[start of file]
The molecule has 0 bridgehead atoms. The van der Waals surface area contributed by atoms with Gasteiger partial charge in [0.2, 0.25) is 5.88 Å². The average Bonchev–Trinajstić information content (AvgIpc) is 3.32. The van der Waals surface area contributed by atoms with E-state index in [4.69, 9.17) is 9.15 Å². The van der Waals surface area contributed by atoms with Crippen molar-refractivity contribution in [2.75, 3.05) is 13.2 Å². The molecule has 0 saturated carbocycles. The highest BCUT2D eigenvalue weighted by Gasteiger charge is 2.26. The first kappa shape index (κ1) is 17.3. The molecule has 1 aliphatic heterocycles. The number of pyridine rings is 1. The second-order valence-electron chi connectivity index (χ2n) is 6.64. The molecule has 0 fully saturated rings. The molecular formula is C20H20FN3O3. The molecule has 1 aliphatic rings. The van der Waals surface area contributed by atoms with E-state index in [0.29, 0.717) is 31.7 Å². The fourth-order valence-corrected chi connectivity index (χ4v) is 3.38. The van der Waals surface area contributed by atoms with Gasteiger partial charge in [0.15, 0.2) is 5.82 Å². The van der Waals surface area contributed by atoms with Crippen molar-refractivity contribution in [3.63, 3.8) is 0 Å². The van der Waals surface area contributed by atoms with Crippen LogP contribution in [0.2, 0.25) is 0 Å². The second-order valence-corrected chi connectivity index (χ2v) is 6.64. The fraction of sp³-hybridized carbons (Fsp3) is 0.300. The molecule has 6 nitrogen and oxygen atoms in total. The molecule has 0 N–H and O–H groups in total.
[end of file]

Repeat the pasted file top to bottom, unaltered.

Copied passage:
The molecule has 0 bridgehead atoms. The van der Waals surface area contributed by atoms with Gasteiger partial charge in [0.2, 0.25) is 5.88 Å². The average Bonchev–Trinajstić information content (AvgIpc) is 3.32. The van der Waals surface area contributed by atoms with E-state index in [4.69, 9.17) is 9.15 Å². The van der Waals surface area contributed by atoms with Crippen molar-refractivity contribution in [2.75, 3.05) is 13.2 Å². The molecule has 0 saturated carbocycles. The highest BCUT2D eigenvalue weighted by Gasteiger charge is 2.26. The first kappa shape index (κ1) is 17.3. The molecule has 1 aliphatic heterocycles. The number of pyridine rings is 1. The second-order valence-electron chi connectivity index (χ2n) is 6.64. The molecule has 0 fully saturated rings. The molecular formula is C20H20FN3O3. The molecule has 1 aliphatic rings. The van der Waals surface area contributed by atoms with E-state index in [0.29, 0.717) is 31.7 Å². The fourth-order valence-corrected chi connectivity index (χ4v) is 3.38. The van der Waals surface area contributed by atoms with Gasteiger partial charge in [0.15, 0.2) is 5.82 Å². The van der Waals surface area contributed by atoms with Crippen molar-refractivity contribution in [3.63, 3.8) is 0 Å². The van der Waals surface area contributed by atoms with Crippen LogP contribution in [0.2, 0.25) is 0 Å². The second-order valence-corrected chi connectivity index (χ2v) is 6.64. The fraction of sp³-hybridized carbons (Fsp3) is 0.300. The molecule has 6 nitrogen and oxygen atoms in total. The molecule has 0 N–H and O–H groups in total.